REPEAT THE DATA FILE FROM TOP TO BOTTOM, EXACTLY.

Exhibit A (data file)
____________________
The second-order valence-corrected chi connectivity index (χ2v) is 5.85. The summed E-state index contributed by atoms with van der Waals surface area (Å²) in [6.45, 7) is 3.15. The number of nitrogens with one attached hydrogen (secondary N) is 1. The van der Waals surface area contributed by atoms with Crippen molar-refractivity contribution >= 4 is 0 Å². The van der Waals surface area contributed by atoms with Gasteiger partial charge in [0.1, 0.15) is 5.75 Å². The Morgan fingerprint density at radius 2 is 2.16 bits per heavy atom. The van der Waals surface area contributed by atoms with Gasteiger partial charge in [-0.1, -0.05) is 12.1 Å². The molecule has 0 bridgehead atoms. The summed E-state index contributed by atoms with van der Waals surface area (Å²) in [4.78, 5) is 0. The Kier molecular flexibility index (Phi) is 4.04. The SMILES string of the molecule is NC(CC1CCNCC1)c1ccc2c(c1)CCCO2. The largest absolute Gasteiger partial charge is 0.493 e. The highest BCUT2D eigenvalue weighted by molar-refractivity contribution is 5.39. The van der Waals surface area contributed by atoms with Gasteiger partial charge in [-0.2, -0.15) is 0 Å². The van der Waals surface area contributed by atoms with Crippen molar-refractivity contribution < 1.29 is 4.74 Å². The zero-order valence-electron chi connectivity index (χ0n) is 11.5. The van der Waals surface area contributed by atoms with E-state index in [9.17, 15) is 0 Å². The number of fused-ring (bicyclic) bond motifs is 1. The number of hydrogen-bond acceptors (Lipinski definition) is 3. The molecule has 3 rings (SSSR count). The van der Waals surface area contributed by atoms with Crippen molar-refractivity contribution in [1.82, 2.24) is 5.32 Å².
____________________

The second-order valence-corrected chi connectivity index (χ2v) is 5.85. The summed E-state index contributed by atoms with van der Waals surface area (Å²) in [6.45, 7) is 3.15. The number of nitrogens with one attached hydrogen (secondary N) is 1. The van der Waals surface area contributed by atoms with Crippen molar-refractivity contribution >= 4 is 0 Å². The van der Waals surface area contributed by atoms with Gasteiger partial charge in [0.1, 0.15) is 5.75 Å². The Morgan fingerprint density at radius 2 is 2.16 bits per heavy atom. The van der Waals surface area contributed by atoms with Gasteiger partial charge in [-0.1, -0.05) is 12.1 Å². The molecule has 0 bridgehead atoms. The summed E-state index contributed by atoms with van der Waals surface area (Å²) in [4.78, 5) is 0. The Kier molecular flexibility index (Phi) is 4.04. The SMILES string of the molecule is NC(CC1CCNCC1)c1ccc2c(c1)CCCO2. The largest absolute Gasteiger partial charge is 0.493 e. The highest BCUT2D eigenvalue weighted by molar-refractivity contribution is 5.39. The van der Waals surface area contributed by atoms with Gasteiger partial charge in [-0.2, -0.15) is 0 Å². The van der Waals surface area contributed by atoms with Crippen molar-refractivity contribution < 1.29 is 4.74 Å². The zero-order valence-electron chi connectivity index (χ0n) is 11.5. The van der Waals surface area contributed by atoms with E-state index in [9.17, 15) is 0 Å². The number of fused-ring (bicyclic) bond motifs is 1. The number of hydrogen-bond acceptors (Lipinski definition) is 3. The molecule has 3 rings (SSSR count). The van der Waals surface area contributed by atoms with Crippen molar-refractivity contribution in [1.82, 2.24) is 5.32 Å².